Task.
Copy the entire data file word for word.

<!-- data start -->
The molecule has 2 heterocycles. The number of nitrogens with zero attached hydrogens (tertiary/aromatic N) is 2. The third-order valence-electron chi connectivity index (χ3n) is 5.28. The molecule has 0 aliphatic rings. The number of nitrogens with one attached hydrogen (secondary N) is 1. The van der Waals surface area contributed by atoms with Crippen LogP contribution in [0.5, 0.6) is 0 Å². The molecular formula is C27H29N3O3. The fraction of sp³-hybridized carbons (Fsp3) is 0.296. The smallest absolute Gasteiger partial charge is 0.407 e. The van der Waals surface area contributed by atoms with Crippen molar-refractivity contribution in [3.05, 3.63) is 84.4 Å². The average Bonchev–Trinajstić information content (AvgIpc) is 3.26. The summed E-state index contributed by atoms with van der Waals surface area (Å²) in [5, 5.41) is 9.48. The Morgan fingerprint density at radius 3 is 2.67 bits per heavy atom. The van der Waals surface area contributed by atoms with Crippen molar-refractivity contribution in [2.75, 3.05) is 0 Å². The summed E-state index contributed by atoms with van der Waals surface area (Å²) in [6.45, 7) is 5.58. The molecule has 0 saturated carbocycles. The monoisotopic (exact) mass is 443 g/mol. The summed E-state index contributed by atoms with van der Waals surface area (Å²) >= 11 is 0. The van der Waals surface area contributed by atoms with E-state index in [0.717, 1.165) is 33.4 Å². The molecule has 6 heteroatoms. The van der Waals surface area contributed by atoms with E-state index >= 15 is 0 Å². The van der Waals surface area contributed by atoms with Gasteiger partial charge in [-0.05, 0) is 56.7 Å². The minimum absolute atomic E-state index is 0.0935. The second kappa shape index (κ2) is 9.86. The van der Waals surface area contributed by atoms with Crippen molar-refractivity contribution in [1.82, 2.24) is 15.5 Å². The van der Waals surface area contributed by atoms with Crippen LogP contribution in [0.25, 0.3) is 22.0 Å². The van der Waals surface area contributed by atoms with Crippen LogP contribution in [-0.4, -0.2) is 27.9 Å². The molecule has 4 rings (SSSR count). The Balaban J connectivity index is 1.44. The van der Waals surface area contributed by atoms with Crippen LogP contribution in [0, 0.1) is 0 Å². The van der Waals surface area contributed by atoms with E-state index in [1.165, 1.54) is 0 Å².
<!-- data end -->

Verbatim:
The molecule has 2 heterocycles. The number of nitrogens with zero attached hydrogens (tertiary/aromatic N) is 2. The third-order valence-electron chi connectivity index (χ3n) is 5.28. The molecule has 0 aliphatic rings. The number of nitrogens with one attached hydrogen (secondary N) is 1. The van der Waals surface area contributed by atoms with Crippen LogP contribution in [0.5, 0.6) is 0 Å². The molecular formula is C27H29N3O3. The fraction of sp³-hybridized carbons (Fsp3) is 0.296. The smallest absolute Gasteiger partial charge is 0.407 e. The van der Waals surface area contributed by atoms with Crippen molar-refractivity contribution in [3.05, 3.63) is 84.4 Å². The average Bonchev–Trinajstić information content (AvgIpc) is 3.26. The summed E-state index contributed by atoms with van der Waals surface area (Å²) in [5, 5.41) is 9.48. The Morgan fingerprint density at radius 3 is 2.67 bits per heavy atom. The van der Waals surface area contributed by atoms with Crippen molar-refractivity contribution in [2.75, 3.05) is 0 Å². The summed E-state index contributed by atoms with van der Waals surface area (Å²) in [6.45, 7) is 5.58. The molecule has 0 saturated carbocycles. The monoisotopic (exact) mass is 443 g/mol. The summed E-state index contributed by atoms with van der Waals surface area (Å²) >= 11 is 0. The van der Waals surface area contributed by atoms with E-state index in [0.717, 1.165) is 33.4 Å². The molecule has 6 heteroatoms. The van der Waals surface area contributed by atoms with E-state index >= 15 is 0 Å². The van der Waals surface area contributed by atoms with Gasteiger partial charge in [-0.05, 0) is 56.7 Å². The minimum absolute atomic E-state index is 0.0935. The second kappa shape index (κ2) is 9.86. The van der Waals surface area contributed by atoms with Crippen molar-refractivity contribution in [1.82, 2.24) is 15.5 Å². The van der Waals surface area contributed by atoms with Crippen LogP contribution in [0.25, 0.3) is 22.0 Å². The van der Waals surface area contributed by atoms with Crippen LogP contribution in [-0.4, -0.2) is 27.9 Å². The molecule has 4 rings (SSSR count). The Balaban J connectivity index is 1.44. The van der Waals surface area contributed by atoms with Crippen LogP contribution in [0, 0.1) is 0 Å². The van der Waals surface area contributed by atoms with E-state index in [1.165, 1.54) is 0 Å².